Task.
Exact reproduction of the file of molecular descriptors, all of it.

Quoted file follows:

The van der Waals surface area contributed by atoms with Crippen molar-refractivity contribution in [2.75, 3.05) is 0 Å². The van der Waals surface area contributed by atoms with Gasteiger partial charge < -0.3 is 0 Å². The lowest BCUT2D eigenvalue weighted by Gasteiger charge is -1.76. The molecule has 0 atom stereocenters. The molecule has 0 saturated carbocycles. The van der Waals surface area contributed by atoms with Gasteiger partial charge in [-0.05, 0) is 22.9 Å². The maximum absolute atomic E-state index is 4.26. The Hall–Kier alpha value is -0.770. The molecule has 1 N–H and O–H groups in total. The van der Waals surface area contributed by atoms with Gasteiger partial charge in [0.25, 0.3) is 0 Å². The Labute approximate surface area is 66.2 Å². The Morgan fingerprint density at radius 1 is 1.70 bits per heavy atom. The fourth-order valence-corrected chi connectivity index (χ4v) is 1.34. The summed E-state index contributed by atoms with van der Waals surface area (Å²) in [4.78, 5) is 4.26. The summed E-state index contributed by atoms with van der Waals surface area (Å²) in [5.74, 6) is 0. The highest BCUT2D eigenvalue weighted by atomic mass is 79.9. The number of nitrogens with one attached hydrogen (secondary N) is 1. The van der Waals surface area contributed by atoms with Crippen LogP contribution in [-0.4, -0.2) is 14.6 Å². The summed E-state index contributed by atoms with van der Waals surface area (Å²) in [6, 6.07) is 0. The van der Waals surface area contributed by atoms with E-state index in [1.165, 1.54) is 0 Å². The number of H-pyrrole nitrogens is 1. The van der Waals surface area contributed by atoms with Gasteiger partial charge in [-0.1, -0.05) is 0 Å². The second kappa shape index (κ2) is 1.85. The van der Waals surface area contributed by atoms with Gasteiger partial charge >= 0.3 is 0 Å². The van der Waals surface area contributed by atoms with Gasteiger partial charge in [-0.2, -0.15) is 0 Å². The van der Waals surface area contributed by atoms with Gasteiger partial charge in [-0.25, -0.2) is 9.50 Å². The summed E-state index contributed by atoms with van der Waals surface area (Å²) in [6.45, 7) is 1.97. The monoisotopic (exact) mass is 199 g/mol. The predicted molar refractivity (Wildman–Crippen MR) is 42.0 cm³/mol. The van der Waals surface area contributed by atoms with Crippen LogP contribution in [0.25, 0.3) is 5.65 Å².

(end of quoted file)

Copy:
The van der Waals surface area contributed by atoms with Crippen molar-refractivity contribution in [2.75, 3.05) is 0 Å². The van der Waals surface area contributed by atoms with Gasteiger partial charge < -0.3 is 0 Å². The lowest BCUT2D eigenvalue weighted by Gasteiger charge is -1.76. The molecule has 0 atom stereocenters. The molecule has 0 saturated carbocycles. The van der Waals surface area contributed by atoms with Gasteiger partial charge in [-0.05, 0) is 22.9 Å². The maximum absolute atomic E-state index is 4.26. The Hall–Kier alpha value is -0.770. The molecule has 1 N–H and O–H groups in total. The van der Waals surface area contributed by atoms with Gasteiger partial charge in [0.25, 0.3) is 0 Å². The Labute approximate surface area is 66.2 Å². The Morgan fingerprint density at radius 1 is 1.70 bits per heavy atom. The fourth-order valence-corrected chi connectivity index (χ4v) is 1.34. The summed E-state index contributed by atoms with van der Waals surface area (Å²) in [4.78, 5) is 4.26. The summed E-state index contributed by atoms with van der Waals surface area (Å²) in [5.74, 6) is 0. The highest BCUT2D eigenvalue weighted by atomic mass is 79.9. The number of nitrogens with one attached hydrogen (secondary N) is 1. The van der Waals surface area contributed by atoms with Crippen LogP contribution in [-0.4, -0.2) is 14.6 Å². The summed E-state index contributed by atoms with van der Waals surface area (Å²) in [6, 6.07) is 0. The van der Waals surface area contributed by atoms with E-state index in [1.165, 1.54) is 0 Å². The number of H-pyrrole nitrogens is 1. The van der Waals surface area contributed by atoms with Gasteiger partial charge in [-0.1, -0.05) is 0 Å². The second kappa shape index (κ2) is 1.85. The van der Waals surface area contributed by atoms with Gasteiger partial charge >= 0.3 is 0 Å². The van der Waals surface area contributed by atoms with Gasteiger partial charge in [-0.2, -0.15) is 0 Å². The van der Waals surface area contributed by atoms with Gasteiger partial charge in [-0.25, -0.2) is 9.50 Å². The summed E-state index contributed by atoms with van der Waals surface area (Å²) in [6.45, 7) is 1.97. The monoisotopic (exact) mass is 199 g/mol. The predicted molar refractivity (Wildman–Crippen MR) is 42.0 cm³/mol. The van der Waals surface area contributed by atoms with Crippen LogP contribution in [0.25, 0.3) is 5.65 Å².